e. Consider decoupling the Interstate Compact, currently in development, from the ASWB licensure exam.

    Thank you for your consideration. I would be happy to engage with you further about the concerns and/or recommendations I offer.


    Darla Spence Coffey, PhD, MSW  
    President and Chief Executive Officer

    1 U.S. Bureau of Labor Statistics ( 2020 report indicates there are 715,600 social workers that work in Child, Family, School, Healthcare, Mental Health, and Substance abuse treatment settings.

  • October 06, 2022 2:20 PM | Anonymous

    The U.S. House of Representatives just passed the Mental Health Matters Act, a bill that could significantly improve access to mental health and addiction care in this country.

    There are two critical provisions within the bill: Strengthening Behavioral Health Benefits Act (Title VI) and the Employee and Retiree Access to Justice Act (ERISA, Title VII):

    • The Strengthening Behavioral Health Benefits Act (Title VI) would provide civil monetary penalty authority to the U.S. Department of Labor (USDOL) to enforce the Mental Health Parity and Addiction Equity Act of 2008 (MHPAEA), which required insurers to cover mental health and addiction treatment at parity with treatment for physical health. The problem is that USDOL currently has one investigator for every 12,500 plans. USDOL has asked Congress to give it this authority with more funding for investigators.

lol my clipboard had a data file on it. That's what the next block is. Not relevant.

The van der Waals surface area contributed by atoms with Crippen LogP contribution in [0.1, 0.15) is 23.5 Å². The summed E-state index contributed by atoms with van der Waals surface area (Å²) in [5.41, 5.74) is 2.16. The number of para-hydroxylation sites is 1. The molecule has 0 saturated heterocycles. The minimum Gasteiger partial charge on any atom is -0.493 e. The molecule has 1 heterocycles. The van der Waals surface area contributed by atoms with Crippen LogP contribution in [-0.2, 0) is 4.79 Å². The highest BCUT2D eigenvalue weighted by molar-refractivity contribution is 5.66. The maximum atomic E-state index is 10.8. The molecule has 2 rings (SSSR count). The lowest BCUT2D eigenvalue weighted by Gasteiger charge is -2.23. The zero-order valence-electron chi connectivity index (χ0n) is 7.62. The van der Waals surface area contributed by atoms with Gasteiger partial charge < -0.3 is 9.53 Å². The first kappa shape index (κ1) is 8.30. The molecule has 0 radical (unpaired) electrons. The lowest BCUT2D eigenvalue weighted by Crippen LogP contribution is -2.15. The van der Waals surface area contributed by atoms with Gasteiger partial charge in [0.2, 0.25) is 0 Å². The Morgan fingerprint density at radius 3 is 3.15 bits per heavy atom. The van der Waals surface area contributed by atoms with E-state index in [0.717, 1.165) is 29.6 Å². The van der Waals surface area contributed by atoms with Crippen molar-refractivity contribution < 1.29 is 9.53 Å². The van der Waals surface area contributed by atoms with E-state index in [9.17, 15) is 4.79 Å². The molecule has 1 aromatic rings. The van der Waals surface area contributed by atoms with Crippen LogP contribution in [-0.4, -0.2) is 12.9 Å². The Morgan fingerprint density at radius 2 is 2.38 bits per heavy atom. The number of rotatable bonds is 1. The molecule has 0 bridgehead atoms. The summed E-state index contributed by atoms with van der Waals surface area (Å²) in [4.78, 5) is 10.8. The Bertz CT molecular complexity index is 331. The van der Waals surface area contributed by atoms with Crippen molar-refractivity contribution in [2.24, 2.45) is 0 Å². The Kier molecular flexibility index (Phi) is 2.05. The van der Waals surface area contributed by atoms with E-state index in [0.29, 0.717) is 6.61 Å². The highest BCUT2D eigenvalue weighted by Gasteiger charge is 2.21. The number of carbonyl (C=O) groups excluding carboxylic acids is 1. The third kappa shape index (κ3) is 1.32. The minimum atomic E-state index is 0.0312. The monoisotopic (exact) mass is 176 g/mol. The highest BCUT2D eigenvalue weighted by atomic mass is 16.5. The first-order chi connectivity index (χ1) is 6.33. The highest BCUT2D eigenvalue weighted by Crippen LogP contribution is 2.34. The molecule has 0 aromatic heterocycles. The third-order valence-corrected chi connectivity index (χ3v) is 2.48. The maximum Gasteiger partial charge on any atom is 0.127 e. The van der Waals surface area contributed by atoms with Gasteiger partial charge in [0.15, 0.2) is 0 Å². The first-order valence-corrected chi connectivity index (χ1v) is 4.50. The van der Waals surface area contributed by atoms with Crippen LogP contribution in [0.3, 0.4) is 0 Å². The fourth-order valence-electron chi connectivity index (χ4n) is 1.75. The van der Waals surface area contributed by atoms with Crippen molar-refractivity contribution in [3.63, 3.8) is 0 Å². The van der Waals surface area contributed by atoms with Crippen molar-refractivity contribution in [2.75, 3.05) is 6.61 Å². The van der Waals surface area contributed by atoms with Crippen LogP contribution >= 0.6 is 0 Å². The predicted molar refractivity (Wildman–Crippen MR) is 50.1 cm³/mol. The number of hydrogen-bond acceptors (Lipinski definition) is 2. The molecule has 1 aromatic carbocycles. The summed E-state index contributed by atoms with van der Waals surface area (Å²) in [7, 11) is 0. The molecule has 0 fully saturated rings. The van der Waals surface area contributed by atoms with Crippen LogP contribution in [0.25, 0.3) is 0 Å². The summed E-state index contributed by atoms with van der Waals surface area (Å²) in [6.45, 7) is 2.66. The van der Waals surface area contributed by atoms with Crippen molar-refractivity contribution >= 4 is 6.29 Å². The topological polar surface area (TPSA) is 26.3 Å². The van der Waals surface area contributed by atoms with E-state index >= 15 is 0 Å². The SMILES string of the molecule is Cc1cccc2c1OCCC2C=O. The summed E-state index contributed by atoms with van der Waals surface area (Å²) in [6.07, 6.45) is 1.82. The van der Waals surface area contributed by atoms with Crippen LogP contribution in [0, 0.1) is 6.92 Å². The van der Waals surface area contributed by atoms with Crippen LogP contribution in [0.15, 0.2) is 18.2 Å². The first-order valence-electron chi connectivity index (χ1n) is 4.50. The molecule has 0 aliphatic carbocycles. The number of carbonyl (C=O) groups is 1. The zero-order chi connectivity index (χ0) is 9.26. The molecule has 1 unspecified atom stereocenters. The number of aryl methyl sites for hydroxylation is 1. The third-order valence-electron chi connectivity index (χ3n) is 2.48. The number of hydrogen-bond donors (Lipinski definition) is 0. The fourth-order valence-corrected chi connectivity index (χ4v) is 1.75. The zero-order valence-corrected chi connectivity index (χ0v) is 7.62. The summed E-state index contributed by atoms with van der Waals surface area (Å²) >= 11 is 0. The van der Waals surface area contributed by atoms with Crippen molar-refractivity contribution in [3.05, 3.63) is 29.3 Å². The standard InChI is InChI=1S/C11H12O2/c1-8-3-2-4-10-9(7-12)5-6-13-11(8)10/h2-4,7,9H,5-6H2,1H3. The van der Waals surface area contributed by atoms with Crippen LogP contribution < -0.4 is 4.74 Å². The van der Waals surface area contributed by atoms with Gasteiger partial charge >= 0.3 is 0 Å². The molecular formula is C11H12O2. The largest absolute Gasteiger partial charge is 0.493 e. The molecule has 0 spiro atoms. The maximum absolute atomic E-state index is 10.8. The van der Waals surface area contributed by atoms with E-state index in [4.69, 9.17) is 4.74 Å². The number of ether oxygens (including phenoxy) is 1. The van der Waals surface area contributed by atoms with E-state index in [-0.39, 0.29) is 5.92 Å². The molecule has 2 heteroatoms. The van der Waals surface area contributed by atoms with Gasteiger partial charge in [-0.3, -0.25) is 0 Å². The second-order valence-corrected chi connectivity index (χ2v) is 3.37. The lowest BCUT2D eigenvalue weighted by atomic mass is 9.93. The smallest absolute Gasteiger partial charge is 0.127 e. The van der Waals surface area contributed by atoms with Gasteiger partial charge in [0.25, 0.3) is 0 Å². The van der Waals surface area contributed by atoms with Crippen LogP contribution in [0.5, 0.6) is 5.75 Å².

• The Employee and Retiree Access to Justice Act (Title VII), would better protect the 136 million Americans enrolled in private sector employer (ERISA) health plans. This legislation would prohibit ERISA plans from inserting mandatory arbitration provisions into plan policies that prevent consumers from using the courts to challenge wrongful coverage denials. The Employee and Retiree Access to Justice Act also addresses “discretionary clauses” into their plan policies, which allows plans to decide what treatment is medically necessary when they consider adjudicating benefits under these policies.

    Hopefully the Senate will take up this bill and we will see the kind of changes that are necessary to make mental health parity a reality. I will let you know when we need to support the bill in the Senate.

    To see a summary of the Act go to:

    Laura Groshong, LICSW, Director, Policy and Practice  
    Clinical Social Work Association

PO Box 105
Granville, Ohio  43023